Over 100 people have died and many more were seriously injured when an enormous truck bomb exploded outside a government compound on Tuesday in Mogadishu, Somalia. Many of those killed were students who were waiting to see examination results for scholarships to study in Sudan or Turkey. Al Shabab, the Al Qaeda-linked militia group, claimed responsibility for the attack and said that it had been carried out by a suicide bomber, Bashar Abdullahi Nur.
Dunio Ali Mohamed, head of the medical department at Medina Hospital, said that there are 167 people injured, some with burns over 60 to 70 percent of their bodies. Some victims were burned beyond recognition and those in the hospital are fighting for their lives — and the hospitals are already heavily taxed from treating Somalis suffering from the effects of the months-long famine that has claimed the lives of tens of thousands, according to the United Nations. Abdirazaq Hassan Ali, director of Benadir hospital, said that the hospital is not able to provide the specialized care needed by severe burn victims.
In a statement, the Shabab said the students were targeted because they were “planning to be flown to Sudan to be trained as spies.” The suicide bomber had taped an interview before the attack in which he condemned the education system and criticized the students for wanting to study aboard. An Al Shabab spokesman issued a warning that the group will increase attacks “day by day” and warned people to stay away from government buildings.
Condemning the horrific attack, Human Rights Watch said that Al Shabab, which has been fighting the struggling Somali government, has a history of attacking educational institutions and students — recruiting students from schools by force and killing them and teachers — and that these could amount to war crimes.
The attack reveals how weak Somalia’s transitional government remains. The Shabab have withdrawn from Mogadishu and 9,000 African Union peacekeepers have been in control. Indeed, the government compound, which houses the ministries of education, foreign affairs and labor issues, had been regarded as one of the safer areas of Mogadishu.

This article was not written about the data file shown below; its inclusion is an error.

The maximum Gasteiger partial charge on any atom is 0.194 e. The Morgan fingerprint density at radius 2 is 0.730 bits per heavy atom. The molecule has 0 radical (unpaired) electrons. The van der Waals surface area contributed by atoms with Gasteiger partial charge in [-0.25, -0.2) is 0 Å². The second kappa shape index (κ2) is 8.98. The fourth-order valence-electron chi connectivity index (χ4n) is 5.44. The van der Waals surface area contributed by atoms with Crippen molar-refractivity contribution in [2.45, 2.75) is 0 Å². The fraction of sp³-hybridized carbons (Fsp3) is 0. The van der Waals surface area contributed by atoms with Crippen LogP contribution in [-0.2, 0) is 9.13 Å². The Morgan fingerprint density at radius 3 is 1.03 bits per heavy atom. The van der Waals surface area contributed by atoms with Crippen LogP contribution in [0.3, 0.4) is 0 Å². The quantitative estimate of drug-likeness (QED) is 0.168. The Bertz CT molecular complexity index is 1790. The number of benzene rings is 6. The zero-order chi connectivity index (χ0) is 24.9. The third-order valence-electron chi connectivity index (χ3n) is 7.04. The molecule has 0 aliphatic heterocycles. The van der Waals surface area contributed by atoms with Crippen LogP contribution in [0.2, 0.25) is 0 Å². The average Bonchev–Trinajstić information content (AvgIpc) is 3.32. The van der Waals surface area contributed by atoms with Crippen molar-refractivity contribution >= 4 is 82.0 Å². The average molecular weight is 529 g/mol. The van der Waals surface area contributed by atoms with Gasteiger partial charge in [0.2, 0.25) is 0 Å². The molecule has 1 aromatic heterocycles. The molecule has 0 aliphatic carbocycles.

Shabab fighters began their attacks in 2007, targeting Somali lawmakers, African Union peacekeepers and “poor women sweeping up Mogadishu’s bullet-pocked streets.” While the Shabab have withdrawn from Mogadishu and other areas near the Kenya and Ethiopia borders, they remain in control of most of southern Somalia where they have imposed draconian measures on the population, banning all that they consider un-Islamic including music and Western dress.
The Shabab are also blamed for causing the famine that could lead to the deaths of 750,000. The drought in Kenya, Ethiopia, Somalia and much of the Horn of Africa is one of the worst in decades but “just about the only areas where that drought has spelled famine, as defined by certain thresholds of death and malnutrition rates, are Shabab-controlled areas,” says the New York Times. The Shabab have not allowed many Western aid organizations into the territory they control and have prevented people from fleeing.
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Photo of children lining up for food aid in Mogadishu in August by DFID - UK Department for International Development
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